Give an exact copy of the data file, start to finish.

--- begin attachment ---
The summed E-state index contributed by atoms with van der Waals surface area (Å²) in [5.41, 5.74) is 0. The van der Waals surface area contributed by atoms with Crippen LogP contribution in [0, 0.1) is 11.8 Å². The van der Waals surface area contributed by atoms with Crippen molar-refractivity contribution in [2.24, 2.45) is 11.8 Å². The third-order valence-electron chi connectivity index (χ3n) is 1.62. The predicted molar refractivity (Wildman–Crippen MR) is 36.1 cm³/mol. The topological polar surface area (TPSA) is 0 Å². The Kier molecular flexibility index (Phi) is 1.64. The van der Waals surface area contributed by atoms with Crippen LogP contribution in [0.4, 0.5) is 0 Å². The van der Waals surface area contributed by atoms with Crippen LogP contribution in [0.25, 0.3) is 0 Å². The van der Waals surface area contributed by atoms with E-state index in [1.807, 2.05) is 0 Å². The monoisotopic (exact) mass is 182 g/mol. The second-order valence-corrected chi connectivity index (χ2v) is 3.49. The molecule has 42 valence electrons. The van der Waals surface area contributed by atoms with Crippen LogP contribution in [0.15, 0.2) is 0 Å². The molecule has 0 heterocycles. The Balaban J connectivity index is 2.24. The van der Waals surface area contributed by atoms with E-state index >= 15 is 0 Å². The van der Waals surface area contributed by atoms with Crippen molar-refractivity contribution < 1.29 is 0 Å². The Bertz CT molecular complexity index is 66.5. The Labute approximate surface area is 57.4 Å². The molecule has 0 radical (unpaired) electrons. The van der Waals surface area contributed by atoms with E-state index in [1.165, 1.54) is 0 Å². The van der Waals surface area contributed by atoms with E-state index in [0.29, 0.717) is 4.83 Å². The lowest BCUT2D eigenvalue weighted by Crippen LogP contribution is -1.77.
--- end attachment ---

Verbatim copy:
The summed E-state index contributed by atoms with van der Waals surface area (Å²) in [5.41, 5.74) is 0. The van der Waals surface area contributed by atoms with Crippen LogP contribution in [0, 0.1) is 11.8 Å². The van der Waals surface area contributed by atoms with Crippen molar-refractivity contribution in [2.24, 2.45) is 11.8 Å². The third-order valence-electron chi connectivity index (χ3n) is 1.62. The predicted molar refractivity (Wildman–Crippen MR) is 36.1 cm³/mol. The topological polar surface area (TPSA) is 0 Å². The Kier molecular flexibility index (Phi) is 1.64. The van der Waals surface area contributed by atoms with Crippen LogP contribution in [0.4, 0.5) is 0 Å². The van der Waals surface area contributed by atoms with Crippen LogP contribution in [0.25, 0.3) is 0 Å². The van der Waals surface area contributed by atoms with E-state index in [1.807, 2.05) is 0 Å². The monoisotopic (exact) mass is 182 g/mol. The second-order valence-corrected chi connectivity index (χ2v) is 3.49. The molecule has 42 valence electrons. The van der Waals surface area contributed by atoms with Crippen LogP contribution in [0.15, 0.2) is 0 Å². The molecule has 0 heterocycles. The Balaban J connectivity index is 2.24. The van der Waals surface area contributed by atoms with E-state index >= 15 is 0 Å². The van der Waals surface area contributed by atoms with Crippen molar-refractivity contribution < 1.29 is 0 Å². The Bertz CT molecular complexity index is 66.5. The Labute approximate surface area is 57.4 Å². The molecule has 0 radical (unpaired) electrons. The van der Waals surface area contributed by atoms with E-state index in [1.165, 1.54) is 0 Å². The van der Waals surface area contributed by atoms with E-state index in [0.29, 0.717) is 4.83 Å². The lowest BCUT2D eigenvalue weighted by Crippen LogP contribution is -1.77.